Blog
About

0
views
0
recommends
+1 Recommend
0 collections
    0
    shares
      • Record: found
      • Abstract: not found
      • Article: not found

      Coping as a personality process: A prospective study.

      Journal of Personality and Social Psychology

      American Psychological Association (APA)

      Read this article at

      ScienceOpenPublisherPubMed
      Bookmark
          There is no author summary for this article yet. Authors can add summaries to their articles on ScienceOpen to make them more accessible to a non-specialist audience.

          Abstract

          The study tested the proposition that coping is personality in action under stress. Using a stressful medical school entrance examination, the study examined (a) whether neuroticism emerged in coping patterns over time and (b) whether the influence of neuroticism on coping accounted for changes in anxiety and examination performance. Fifty premedical students reported their coping efforts at 35 days before, 10 days before, and 17 days after the examination. They provided daily reports of anxiety for 35 days surrounding the examination. Neuroticism influenced coping efforts and increases in daily anxiety under stress. Two types of coping, wishful thinking and self-blame, explained over half the relationship between neuroticism and increases in preexamination anxiety. Consistent with previous research, neither neuroticism nor specific coping efforts influenced examination performance.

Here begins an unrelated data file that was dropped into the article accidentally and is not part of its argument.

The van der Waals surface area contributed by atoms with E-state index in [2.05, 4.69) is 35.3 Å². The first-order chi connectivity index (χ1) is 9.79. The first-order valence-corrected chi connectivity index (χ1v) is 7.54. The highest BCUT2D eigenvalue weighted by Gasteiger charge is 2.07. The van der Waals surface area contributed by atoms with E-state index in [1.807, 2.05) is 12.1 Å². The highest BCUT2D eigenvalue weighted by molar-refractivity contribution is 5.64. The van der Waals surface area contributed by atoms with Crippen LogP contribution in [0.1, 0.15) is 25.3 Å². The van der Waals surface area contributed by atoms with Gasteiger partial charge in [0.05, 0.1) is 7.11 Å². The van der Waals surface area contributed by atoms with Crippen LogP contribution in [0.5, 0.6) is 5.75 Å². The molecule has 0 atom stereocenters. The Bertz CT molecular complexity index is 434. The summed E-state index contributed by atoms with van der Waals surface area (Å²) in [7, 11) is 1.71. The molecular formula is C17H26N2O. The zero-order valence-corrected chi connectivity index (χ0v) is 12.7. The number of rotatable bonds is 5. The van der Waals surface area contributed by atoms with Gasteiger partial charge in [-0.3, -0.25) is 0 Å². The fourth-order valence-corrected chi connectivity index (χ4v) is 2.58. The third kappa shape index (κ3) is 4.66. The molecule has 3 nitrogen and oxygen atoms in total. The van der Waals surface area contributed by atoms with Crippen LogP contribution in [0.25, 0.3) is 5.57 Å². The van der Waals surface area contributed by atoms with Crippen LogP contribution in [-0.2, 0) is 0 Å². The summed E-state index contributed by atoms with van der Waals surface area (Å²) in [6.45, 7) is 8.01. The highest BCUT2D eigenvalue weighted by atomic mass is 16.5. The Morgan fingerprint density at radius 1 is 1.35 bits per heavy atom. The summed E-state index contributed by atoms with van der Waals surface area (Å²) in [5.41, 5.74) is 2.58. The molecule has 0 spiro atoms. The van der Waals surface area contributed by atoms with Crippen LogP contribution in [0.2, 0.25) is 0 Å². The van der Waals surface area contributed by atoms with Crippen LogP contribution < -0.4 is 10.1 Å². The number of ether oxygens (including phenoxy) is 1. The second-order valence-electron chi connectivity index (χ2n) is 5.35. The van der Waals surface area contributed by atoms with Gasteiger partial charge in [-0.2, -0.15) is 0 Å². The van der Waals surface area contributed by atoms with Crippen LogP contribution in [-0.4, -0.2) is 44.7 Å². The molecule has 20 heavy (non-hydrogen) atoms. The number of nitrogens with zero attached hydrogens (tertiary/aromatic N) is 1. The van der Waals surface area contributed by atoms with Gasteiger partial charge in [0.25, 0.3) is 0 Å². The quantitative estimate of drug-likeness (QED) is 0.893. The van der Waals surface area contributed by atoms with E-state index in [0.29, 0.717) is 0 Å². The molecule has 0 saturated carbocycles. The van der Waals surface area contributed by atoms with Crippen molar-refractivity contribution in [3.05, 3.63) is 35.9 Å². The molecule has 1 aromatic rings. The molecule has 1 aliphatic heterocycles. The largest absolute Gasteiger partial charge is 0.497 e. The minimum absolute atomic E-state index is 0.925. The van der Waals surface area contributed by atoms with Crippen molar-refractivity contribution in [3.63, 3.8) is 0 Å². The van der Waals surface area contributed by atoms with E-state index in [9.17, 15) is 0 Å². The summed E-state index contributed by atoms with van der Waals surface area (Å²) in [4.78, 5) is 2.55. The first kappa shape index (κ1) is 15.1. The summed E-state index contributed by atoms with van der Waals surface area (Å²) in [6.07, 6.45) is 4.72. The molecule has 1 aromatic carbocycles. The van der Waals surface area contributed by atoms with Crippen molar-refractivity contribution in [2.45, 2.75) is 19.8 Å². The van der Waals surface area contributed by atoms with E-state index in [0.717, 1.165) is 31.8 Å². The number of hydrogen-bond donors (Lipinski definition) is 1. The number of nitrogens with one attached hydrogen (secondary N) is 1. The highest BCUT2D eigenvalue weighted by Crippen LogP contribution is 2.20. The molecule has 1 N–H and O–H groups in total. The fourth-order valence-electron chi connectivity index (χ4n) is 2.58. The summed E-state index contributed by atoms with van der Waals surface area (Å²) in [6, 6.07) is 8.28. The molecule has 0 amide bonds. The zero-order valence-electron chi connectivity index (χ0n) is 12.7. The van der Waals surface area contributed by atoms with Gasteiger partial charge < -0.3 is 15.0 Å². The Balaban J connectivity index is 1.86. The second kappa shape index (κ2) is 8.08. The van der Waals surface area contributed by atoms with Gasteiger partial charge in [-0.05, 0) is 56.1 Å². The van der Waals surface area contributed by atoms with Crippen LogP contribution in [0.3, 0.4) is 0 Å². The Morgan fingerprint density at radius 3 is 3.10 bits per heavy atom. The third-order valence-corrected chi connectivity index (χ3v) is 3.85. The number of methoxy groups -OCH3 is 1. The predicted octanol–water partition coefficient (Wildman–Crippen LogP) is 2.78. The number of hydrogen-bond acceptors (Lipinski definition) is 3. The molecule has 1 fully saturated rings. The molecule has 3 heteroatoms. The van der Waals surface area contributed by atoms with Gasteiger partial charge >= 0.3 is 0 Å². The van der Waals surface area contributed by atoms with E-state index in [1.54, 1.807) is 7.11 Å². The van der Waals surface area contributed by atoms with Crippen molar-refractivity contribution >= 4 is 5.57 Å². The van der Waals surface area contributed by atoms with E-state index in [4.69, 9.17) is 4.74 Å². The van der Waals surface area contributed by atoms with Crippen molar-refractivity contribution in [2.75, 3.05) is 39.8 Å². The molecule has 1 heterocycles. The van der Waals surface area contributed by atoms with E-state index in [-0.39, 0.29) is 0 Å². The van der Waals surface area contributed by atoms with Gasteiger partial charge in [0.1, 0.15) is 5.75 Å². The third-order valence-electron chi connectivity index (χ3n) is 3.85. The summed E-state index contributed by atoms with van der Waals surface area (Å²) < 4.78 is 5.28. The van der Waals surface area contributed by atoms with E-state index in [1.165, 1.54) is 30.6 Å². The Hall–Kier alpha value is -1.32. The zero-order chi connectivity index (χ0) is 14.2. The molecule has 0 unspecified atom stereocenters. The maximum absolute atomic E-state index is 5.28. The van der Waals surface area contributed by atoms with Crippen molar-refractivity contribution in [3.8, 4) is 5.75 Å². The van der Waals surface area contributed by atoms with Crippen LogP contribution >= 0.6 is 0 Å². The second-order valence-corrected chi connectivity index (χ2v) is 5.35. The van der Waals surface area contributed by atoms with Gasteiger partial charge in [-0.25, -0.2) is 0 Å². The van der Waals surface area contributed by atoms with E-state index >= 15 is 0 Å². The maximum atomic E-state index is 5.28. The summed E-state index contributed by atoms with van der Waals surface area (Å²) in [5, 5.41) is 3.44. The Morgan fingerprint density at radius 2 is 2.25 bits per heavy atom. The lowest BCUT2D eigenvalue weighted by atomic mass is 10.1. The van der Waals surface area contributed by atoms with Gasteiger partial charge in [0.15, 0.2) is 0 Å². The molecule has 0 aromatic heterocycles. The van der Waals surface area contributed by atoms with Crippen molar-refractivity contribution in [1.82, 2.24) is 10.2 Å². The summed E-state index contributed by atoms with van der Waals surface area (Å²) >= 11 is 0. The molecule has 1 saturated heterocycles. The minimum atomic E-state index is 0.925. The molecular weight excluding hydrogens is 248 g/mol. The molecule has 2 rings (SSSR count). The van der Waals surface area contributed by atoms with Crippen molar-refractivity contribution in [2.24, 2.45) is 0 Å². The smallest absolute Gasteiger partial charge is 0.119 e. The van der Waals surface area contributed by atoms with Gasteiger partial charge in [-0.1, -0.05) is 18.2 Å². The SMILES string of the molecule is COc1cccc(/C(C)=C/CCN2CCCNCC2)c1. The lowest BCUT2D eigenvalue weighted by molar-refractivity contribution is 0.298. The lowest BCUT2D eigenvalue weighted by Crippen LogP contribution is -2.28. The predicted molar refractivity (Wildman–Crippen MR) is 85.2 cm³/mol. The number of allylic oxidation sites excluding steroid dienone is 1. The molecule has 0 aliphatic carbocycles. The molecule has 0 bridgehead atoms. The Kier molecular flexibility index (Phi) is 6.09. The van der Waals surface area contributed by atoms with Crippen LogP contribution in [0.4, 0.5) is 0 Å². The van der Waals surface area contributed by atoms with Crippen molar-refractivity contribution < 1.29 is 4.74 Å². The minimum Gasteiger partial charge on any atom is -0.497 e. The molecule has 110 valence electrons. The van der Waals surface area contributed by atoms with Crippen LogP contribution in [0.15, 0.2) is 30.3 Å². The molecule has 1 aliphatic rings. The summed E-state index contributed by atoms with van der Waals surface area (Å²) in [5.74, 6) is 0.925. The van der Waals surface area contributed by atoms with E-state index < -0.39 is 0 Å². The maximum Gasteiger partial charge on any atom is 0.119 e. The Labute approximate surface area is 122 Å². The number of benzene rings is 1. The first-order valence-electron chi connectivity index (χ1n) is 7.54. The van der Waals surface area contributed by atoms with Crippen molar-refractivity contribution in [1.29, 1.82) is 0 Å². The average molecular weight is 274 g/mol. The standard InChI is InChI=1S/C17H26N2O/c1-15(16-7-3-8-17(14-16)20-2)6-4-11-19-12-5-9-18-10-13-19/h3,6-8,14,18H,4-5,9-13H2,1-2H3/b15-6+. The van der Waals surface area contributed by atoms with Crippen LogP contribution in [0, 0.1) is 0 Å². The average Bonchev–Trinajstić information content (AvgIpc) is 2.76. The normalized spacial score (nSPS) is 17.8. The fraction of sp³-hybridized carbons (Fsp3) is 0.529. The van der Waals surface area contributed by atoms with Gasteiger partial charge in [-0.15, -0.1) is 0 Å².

Related collections

          Author and article information

          Journal
          Journal of Personality and Social Psychology
          Journal of Personality and Social Psychology
          American Psychological Association (APA)
          1939-1315
          0022-3514
          1990
          1990
          : 59
          : 3
          : 525-537
          Article
          2231283
          © 1990

          Comments

          Comment on this article